Tonight’s Westward TV… in 1964 

4 October 2017

Look Westward tells us what was on Westward Television on Sunday 4 October 1964. Things worth noting include:

  • At the start of ITV, the minor companies found it quicker and easier to ‘affiliate’ with a major company for the supply of both network and optional programming. Instead of schlepping round from station to station, they could just buy the entire output of a larger company and save both time and money.
  • From today’s Westward schedule, it’s obvious who the south-western station station chose to ‘affiliate’ with on weekends: the output is almost entirely ABC productions, and what isn’t is being shown by ABC anyway.
  • The afternoon film – the bland 1944 RKO Radio Pictures spyflick Action in Arabia – is even credited as an ABC presentation, when items on film were generally given the local company’s imprint.
  • Westward do get their own output on air, with a 15 minute local news bulletin at 2.45pm aimed at farmers and country dwellers.
  • 4.50pm sees the now lost Hattie Jacques vehicle Miss Adventure. This was a fine 45-minute comedy series more in the mould of the Margaret Rutherford MGM Miss Marple films than Hattie’s now-famous roles in the Rank Carry On… series.
  • Westward’s second film of the day gives them a credit from presenting it. Alas it’s a 1947 Universal spaghetti noir, A Double Life. It’s a fine enough film, but a bit… hammy for 7.28pm on a Sunday while you’re waiting for the Palladium.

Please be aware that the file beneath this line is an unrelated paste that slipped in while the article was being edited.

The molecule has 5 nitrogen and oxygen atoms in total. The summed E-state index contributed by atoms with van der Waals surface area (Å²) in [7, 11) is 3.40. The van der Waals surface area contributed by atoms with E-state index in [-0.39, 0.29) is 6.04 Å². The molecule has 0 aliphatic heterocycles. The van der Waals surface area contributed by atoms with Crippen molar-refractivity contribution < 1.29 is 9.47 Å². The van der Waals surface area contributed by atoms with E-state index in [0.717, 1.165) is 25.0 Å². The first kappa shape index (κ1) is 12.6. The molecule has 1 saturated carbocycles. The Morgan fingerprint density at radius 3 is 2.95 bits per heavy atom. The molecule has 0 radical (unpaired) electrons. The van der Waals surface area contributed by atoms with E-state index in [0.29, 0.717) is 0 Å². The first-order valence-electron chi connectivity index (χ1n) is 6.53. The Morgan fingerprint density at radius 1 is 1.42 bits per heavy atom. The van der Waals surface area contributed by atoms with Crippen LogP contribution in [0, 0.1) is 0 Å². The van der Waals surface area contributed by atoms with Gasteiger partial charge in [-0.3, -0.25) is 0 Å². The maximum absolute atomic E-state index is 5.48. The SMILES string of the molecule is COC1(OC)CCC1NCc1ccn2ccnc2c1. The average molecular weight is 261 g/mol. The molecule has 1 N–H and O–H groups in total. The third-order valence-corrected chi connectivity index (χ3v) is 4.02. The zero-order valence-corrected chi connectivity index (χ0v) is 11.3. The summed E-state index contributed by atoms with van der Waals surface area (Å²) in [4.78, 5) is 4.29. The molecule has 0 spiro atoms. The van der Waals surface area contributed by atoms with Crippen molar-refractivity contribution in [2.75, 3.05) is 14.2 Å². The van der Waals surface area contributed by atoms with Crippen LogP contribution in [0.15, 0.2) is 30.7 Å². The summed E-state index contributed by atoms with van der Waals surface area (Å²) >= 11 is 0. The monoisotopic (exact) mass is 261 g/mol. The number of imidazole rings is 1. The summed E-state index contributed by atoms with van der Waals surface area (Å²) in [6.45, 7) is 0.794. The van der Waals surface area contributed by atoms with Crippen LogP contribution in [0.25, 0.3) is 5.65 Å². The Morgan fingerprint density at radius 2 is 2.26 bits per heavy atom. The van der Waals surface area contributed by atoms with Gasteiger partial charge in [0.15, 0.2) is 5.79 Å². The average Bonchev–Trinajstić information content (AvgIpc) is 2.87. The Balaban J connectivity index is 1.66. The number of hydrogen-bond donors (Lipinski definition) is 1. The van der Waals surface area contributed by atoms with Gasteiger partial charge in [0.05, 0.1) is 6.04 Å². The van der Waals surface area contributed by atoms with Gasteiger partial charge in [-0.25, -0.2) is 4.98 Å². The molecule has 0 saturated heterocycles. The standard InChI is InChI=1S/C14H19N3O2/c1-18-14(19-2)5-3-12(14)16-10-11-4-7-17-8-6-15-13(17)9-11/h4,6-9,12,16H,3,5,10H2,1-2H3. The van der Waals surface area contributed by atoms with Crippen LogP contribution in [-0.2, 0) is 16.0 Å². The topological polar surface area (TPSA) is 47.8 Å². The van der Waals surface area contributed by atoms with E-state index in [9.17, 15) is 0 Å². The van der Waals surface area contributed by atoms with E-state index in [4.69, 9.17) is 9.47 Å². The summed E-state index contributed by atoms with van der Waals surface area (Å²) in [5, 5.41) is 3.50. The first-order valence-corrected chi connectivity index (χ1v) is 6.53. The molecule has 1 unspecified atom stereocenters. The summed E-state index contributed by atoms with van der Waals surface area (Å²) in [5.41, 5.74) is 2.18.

• Enjoy Sylvia Syms and Jeremy Brett chewing the scenery in Armchair Theatre‘s ‘Something to Declare’ at 10.05pm – it’s your only chance. The recording is long since lost.
  • Westward are off air right about midnight (once the epilogue, look ahead to tomorrow, closedown and National Anthem have all played out), again following ABC’s pattern… although ABC had to be off by midnight (the ITV contracts fan from midnight to midnight: 12.01am is therefore officially ATV and Granada time). There was a little more flexibility for Westward as a 7-day company. However, Westward are straining at the daily limit for broadcasting anyway, even taking away the outside broadcasts and religion, so disappearing at midnight is their only choice.

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10 responses to this article

Arthur Nibble 4 October 2017 at 10:32 am

Very wonky typeface in the left hand column of that “Look Westward” cover, and what’s happened to the second “n” in Eamonn at the bottom?

Would it not have been more suitable to put the two farming programmes together instead of separating them with some basketball?

Rog Whittaker at this stage in his career, not Roger. He released six singles as Rog Whittaker on the Fontana label between 1962 and 1964 and changed his first name on record when he moved to the Columbia label.

Is this the first time during this run of TV listings that we’ve actually been shown the listing of acts in the Palladium show?

Jeremy Rogers 4 October 2017 at 2:01 pm